High amounts of caffeine can cause problems such as decreased insulin sensitivity, impaired brain function, jitters, nervousness, stomach discomfort, and decreased exercise performance. As with any drug, you can overdose. Moderate amounts of coffee will do nothing but good for most people.
Experts suggest limiting our coffee intake to 1 or 2 cups in the morning and switching to green tea in the afternoon. Coffee should be strictly avoided for pregnant women. As with coffee, the quality of green tea that we choose should be carefully considered. Many green teas from China are contaminated with lead. Japanese green tea is a better choice. Tea also readily absorbs fluoride from the soil it is grown in which can be a problem for those with thyroid dysregulation.
And as mentioned before, when we need that morning cup of coffee to get us going, we may be dealing with much bigger issues. Limiting coffee, restoring our adrenals and getting our hormones in balance should be the first line of business.
What is the thyroid?
The thyroid is an endocrine gland. It helps to regulate metabolism and weight. Thyroid hormones influence every cell and process in the body including growth and development.
How does it work?
The thyroid produces three types of hormones: T3, T4, and T2. These hormones interact with all other hormones in our bodies. The liver converts T4 into T3 (the active form). T3 lowers cholesterol levels, regrows hair and helps maintain body weight by controlling metabolism. T3 can be disrupted by stress, infections, nutritional imbalances, toxins and allergens.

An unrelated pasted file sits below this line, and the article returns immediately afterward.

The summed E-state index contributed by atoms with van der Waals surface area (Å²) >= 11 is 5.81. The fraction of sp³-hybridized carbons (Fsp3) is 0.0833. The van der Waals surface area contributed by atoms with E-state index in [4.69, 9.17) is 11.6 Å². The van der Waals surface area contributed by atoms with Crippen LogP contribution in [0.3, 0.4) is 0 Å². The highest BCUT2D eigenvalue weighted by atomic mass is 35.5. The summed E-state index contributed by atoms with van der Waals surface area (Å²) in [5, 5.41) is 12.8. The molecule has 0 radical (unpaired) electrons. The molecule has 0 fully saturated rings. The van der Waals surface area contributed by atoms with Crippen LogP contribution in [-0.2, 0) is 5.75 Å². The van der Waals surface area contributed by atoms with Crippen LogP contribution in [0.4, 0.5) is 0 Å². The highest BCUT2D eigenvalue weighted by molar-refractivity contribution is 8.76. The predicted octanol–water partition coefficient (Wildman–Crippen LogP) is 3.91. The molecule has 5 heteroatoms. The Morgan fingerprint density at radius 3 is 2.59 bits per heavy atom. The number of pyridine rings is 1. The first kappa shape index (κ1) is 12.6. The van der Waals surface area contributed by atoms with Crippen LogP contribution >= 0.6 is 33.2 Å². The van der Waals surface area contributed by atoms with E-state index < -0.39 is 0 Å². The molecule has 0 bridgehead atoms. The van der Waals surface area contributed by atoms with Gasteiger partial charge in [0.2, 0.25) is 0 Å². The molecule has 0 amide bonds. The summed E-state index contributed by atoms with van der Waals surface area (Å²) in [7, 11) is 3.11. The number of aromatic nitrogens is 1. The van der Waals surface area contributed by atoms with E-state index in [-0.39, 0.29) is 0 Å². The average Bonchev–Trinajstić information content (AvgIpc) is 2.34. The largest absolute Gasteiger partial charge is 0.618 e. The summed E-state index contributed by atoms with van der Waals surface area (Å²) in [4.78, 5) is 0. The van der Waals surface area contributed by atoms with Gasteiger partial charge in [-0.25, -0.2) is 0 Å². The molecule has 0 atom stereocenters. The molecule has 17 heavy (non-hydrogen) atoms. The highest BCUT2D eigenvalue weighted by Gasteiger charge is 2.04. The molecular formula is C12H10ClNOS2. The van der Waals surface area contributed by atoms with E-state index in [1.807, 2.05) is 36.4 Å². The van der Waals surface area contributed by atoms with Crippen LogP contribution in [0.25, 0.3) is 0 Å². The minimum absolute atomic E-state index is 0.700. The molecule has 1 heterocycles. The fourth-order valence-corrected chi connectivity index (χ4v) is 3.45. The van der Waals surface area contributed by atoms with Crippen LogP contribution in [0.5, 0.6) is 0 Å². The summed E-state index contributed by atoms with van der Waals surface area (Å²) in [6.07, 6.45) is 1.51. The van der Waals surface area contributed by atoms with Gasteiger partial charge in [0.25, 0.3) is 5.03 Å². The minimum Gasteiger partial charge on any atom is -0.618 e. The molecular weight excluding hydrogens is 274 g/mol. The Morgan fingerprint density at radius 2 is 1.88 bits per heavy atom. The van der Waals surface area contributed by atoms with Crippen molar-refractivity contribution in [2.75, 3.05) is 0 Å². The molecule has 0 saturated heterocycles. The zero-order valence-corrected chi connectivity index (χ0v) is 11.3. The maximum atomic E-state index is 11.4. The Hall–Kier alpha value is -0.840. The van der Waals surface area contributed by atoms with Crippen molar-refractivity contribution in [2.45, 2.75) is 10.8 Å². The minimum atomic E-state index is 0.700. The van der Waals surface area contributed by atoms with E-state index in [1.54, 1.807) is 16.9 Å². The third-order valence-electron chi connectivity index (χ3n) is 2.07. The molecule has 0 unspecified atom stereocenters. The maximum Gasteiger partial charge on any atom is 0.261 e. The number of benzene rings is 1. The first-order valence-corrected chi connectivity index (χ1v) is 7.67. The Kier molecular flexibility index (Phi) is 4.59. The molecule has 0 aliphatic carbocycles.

Hypothyroidism is and under-active thyroid, when when our bodies don’t produce enough thyroid hormone. Many, many people have sub-clinical hypothyroidism with no obvious signs or symptoms.
Symptoms of Hypothyroidism
- Some symptoms of Hypothyroidism include: tiring easily and lack of sustained energy, depression, feeling of a “heavy” head, falling asleep sitting up, weight gain, dry skin and chronic hives, hair loss, always feeling cold, low basal body temperature, stiff and popping joints, tingling and numbness.
Hyperthyroidism is an over-active thyroid, when the thyroid secretes too much T4.
Symptoms of Hyperthyroidism
- Some symptoms of hyperthyroidism are: protruding eyes, menstrual cycle irregularities, weight loss, heartbeat irregularities, emotional instability, lack of mental focus, nervousness, restlessness, and frequent bowel movements.
Possible Causes of Thyroid Dysfunction and What to Avoid
Some possible underlying causes of thyroid dysfunction include: radiation exposure, chronic stress, nutrient debt (from eating processed foods, low HCl and malabsorption), heavy metal accumulation, pesticides, halogens (bromides, fluoride, chlorine), dysbiosis, free radical damage (low antioxidants), low iodine levels, low selenium levels, yo-yo dieting, metabolic syndrome (insulin resistance) and goitrogens (in soy and cabbage family foods), Food allergies and sensitivities, and gluten sensitivity.